Another aspect of Friends, that made the sitcom innovative, was the linguistics of the show. Sali Tagliamonte and Chris Roberts used eight seasons worth of scripts to analyze the character’s dialogue. According to them, the viewers had “absorbed Friendspeak like a sponge.” Rachel, Ross, Monica, Chandler, Joey and Phoebe were young middle-class characters living in New York City, who pushed the borders of the United States’ lingo. The language of the show could have taken credit for the show’s popularity since young viewers wanted to be funky and cool just like the characters. Friends' used many intensifiers, words such as “really,” “very” or “so” that are used to get a listener's attention. New attention grabbers were used during the series to keep the language from going stale (Tagliamonte, Roberts, 2005).
The hip use of “so,” has been proven to increase in popularity since being said frequently on the show. The intensifier “so” was compared with ratings and some startling outcomes were found. As Friends jumped from fourth to second place on American television in the year 1998, it’s characters were saying “so” more often than ever before on the show. A fall in using the word “so” on the show, mirrored a fall in Friends’ ratings, which proves the notion that intensifiers are implemented to grab attention and that viewers are lost when they aren’t used. Friends pioneered the use of the word “so” and used it more frequently than people did in their daily lives, paving the way for its pervasive implementation in the real world. Friends seems to have cultivated a grammatical change, not just a fad. Friends’ use of “so” didn’t track a typical guide but ebbed and flowed with the show’s ratings. When the show used the intensifier “so” the most, the ratings were at their highest (Tagliamonte, Roberts, 2005).
Friends’ lingo can provides a tip for sitcom writers; give the best lines to women. Apparently, females realize more quickly what is trendy than males. Linguistic change is employed by women perhaps because they pass it on to their children. They may be superior communicators to men or may use advanced language for gender discrimination compensation purposes. This may explain why Monica, Phoebe and Rachel used “so” as an intensifier a lot more than Ross, Chandler and Joey (Tagliamonte, Roberts, 2005).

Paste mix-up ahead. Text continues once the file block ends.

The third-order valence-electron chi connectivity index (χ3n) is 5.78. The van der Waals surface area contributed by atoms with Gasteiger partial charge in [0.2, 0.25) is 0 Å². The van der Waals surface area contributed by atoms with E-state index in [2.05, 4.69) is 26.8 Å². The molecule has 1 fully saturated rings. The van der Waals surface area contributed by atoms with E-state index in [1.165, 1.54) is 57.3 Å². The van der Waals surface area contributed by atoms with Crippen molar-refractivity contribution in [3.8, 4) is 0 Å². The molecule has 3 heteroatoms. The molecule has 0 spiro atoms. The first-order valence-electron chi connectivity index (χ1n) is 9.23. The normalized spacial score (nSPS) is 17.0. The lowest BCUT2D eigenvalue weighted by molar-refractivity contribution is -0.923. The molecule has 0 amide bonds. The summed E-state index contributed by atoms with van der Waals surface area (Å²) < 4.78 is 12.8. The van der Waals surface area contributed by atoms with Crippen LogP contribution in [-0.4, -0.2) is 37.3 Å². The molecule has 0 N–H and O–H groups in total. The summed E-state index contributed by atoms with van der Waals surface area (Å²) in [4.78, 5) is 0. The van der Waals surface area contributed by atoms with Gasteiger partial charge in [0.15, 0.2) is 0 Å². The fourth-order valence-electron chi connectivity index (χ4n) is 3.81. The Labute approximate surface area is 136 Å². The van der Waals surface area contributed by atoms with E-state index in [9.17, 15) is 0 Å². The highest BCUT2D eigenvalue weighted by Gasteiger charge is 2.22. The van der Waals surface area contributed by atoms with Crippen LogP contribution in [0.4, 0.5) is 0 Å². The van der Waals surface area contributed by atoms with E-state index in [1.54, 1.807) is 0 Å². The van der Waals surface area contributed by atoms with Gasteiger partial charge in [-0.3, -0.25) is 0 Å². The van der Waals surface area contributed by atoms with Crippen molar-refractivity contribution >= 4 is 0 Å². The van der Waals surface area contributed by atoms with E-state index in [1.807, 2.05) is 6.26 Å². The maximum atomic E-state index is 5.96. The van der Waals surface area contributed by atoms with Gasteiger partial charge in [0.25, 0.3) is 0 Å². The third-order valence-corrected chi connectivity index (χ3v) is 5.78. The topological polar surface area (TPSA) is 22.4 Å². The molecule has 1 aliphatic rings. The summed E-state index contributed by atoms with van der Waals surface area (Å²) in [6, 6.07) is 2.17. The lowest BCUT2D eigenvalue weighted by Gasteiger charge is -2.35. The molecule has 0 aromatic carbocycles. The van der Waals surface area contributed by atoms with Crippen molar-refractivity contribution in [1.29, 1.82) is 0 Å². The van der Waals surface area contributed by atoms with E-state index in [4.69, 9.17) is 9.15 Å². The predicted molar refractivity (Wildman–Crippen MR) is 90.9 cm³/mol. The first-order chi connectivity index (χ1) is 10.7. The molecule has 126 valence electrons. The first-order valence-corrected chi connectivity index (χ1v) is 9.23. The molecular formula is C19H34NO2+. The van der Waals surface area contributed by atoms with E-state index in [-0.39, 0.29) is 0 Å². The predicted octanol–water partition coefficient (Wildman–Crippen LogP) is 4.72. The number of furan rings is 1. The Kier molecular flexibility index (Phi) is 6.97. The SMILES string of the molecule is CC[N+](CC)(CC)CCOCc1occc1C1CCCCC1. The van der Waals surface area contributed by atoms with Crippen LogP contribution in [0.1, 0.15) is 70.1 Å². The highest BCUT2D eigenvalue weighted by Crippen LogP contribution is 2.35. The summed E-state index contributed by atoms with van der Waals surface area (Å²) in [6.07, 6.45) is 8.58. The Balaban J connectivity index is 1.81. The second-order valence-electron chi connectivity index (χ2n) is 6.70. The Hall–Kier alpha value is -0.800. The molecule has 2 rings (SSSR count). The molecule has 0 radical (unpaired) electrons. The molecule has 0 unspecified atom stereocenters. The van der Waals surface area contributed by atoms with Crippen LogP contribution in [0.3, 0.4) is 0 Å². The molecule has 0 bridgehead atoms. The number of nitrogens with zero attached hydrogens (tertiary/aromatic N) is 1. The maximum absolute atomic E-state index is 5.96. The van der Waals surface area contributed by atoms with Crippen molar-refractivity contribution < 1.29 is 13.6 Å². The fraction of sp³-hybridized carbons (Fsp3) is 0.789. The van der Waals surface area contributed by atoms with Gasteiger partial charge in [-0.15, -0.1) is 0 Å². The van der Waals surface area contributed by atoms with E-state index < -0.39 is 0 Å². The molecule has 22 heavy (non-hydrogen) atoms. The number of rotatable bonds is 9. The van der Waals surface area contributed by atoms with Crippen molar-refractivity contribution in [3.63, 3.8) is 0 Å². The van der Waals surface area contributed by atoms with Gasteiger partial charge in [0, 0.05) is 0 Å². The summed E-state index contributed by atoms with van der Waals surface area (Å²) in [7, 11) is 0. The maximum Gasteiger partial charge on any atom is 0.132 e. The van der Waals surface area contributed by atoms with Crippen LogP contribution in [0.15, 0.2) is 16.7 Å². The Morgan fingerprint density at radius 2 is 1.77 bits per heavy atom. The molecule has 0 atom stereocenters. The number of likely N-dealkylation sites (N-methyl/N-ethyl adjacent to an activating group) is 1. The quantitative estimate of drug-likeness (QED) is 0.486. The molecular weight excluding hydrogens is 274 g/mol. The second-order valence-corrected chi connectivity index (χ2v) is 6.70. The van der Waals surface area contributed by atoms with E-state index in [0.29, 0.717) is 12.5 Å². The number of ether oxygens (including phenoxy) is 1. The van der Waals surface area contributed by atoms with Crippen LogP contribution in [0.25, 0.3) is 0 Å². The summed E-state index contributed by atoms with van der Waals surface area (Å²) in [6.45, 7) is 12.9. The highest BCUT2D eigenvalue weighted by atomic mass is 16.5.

In Phil Chidester’s article, May the Circle Stay Unbroken: Friends, the Presence of Absence, and the Rhetorical Reinforcement of Whiteness, he shares his reasoning as to how the TV show Friends maintains white exclusivity.
“I contend that Friends incorporates the closed circle as a core visual metaphor to represent whiteness as a marker of privilege, and that it does so in two crucial ways. First, the sitcom reinforces whiteness’s exclusive freedom to convert its public spaces to private ones; and second, it argues for whiteness’s continued right (and concurrent responsibility) to maintain its core sense of purity against racial outsiders by limiting and regulating contacts with the racialized Other. This process refuses to acknowledge the very real outcomes that accrue to racial difference in contemporary American society” (Chidester, 2008).
A closed circle is created amongst the characters of Friends visually because of the way they are situated in the furniture on the sets. In Central Perk, and the two apartments that the characters regularly hang out at, there is an exclusivity created by the nature of the physical set up. White exclusivity is maintained by not letting any characters of other races into the literal circle of friends (Chidester, 2008).
Ross is the only character who brings in people of other races into the show. These people are women that he is dating. Firstly he dates Julie, an Asian- American woman and then late in the series, Charlie, an African-American woman. Rachael dislikes Julie, presumably because she is jealous of Julie’s romantic relationship with Ross. Julie goes out of her way to be nice to Rachael, but after Julie exits one scene Rachael calls her a “manipulative bitch” under her breath. Both Julie and Charlie interact with the other regulars of the show, but are never included in the entire sextet of friends at one time. The characters seem to consciously avoid the subject of race and there is never any comment made about neither Charlie nor Julie’s race. Additionally, both Charlie and Julie have Americanized names and appear to have no cultural ties to their ethnic backgrounds (Chidester, 2008).  
Joey Tribiani is the only regular character who exhibits ethnic characteristics, yet he is still a stereotypical Italian. Being “not quite white”, he is portrayed as having low sexual morals, social awkwardness, and not enough intelligence to hold down a job (Chidester, 2008).